By Chase Lacy
Rabat – The United Nations Security Council (UNSC) is meeting for the second time this week for emergency talks regarding the Saudi-backed offensive on the Yemeni port city of Hudaida.
On Wednesday, coalition forces Saudi Arabia, the UAE, and Yemen launched a massive ground and air offensive to wrestle Yemen’s third largest city from the control of Iranian-backed Houthi rebels. The offensive is seen as the largest battle of the past three years.
Heavy clashes have been reported near the Hudaida airport and al-Durayhmi, a rural area south of the city. For days, the Houthis have been alerting residents on the outskirts to flee to the city center.
The Yemeni government said that UN negotiations have failed, and the peace effort has concluded. UN Special Envoy to Yemen Martin Griffiths said he is continuing to negotiate to keep Hudaida open and urged all combatants to exercise restraint.
Hudaida is the lifeline of Yemen, providing 70 percent of its imports, such as food and supplies, especially,important since Yemen is on the brink of famine. Saudi Arabia and the UAE claim the port city is used to smuggle weapons for Houthis.
As many as 600,000 people live in or around Hudaida, of which the UN claims “as many as 250,000 people may lose everything – even their lives.”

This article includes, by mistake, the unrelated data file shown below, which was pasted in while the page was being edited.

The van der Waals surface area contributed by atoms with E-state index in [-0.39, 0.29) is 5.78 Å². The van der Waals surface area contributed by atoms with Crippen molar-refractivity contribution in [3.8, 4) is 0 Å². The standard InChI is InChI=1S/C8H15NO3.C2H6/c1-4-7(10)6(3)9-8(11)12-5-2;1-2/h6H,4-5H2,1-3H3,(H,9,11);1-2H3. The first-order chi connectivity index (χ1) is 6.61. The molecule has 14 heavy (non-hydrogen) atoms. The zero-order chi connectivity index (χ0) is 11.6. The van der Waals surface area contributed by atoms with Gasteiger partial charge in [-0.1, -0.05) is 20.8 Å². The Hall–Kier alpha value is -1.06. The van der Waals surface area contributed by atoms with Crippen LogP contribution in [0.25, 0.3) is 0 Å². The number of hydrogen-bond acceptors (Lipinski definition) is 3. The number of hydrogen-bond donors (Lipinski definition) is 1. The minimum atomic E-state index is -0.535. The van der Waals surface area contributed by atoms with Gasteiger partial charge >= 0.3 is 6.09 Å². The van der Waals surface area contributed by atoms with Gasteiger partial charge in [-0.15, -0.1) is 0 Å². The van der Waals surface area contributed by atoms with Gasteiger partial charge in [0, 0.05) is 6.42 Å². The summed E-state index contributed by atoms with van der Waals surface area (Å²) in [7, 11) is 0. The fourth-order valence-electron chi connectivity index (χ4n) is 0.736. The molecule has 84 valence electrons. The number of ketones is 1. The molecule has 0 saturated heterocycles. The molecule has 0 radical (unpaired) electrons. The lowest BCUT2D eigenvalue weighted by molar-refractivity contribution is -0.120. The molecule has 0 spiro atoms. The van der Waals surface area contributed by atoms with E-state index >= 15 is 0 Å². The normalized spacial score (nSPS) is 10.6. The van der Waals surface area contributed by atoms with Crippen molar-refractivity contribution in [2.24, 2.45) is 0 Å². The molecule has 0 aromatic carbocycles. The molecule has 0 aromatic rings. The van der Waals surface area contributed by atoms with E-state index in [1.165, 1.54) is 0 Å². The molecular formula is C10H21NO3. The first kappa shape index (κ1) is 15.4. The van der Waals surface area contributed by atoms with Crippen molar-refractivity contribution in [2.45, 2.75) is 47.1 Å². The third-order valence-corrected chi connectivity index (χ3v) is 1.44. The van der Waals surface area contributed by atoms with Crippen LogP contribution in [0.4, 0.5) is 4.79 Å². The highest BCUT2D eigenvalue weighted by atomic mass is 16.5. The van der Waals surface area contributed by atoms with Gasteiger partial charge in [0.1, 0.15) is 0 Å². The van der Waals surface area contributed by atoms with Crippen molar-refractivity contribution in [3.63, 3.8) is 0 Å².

A total of 22.2 million people,75 percent of Yemen’s population, is in need of humanitarian assistance. Of those, 17.8 million are food insecure, and 8.4 million are considered at risk of starvation. Around 400,000 children under the age of five years old suffer from acute malnutrition.
Only half of Yemen’s medical facilities are fully functioning, leaving 16.4 million without access to basic healthcare. Yemen’s medical crisis has been exacerbated by a massive cholera outbreak that has affected a suspected one million people and killed 2,248 since April 2017.
Houthi rebels took control of the majority of Yemen’s populated areas, including the capital, Sanaa, in 2014 and early 2015. In 2015 Saudi, Emirati, and Yemeni forces, with Western logistical support, launched strikes and offensives to drive out the Iranian-backed Houthi rebels.
Yemen is strategically important to control. Yemen’s location places it at the Bab al-Mandab strait, the waterway that links the Red Sea to the Gulf of Aden. A large percentage of the world’s oil shipments pass through the strait.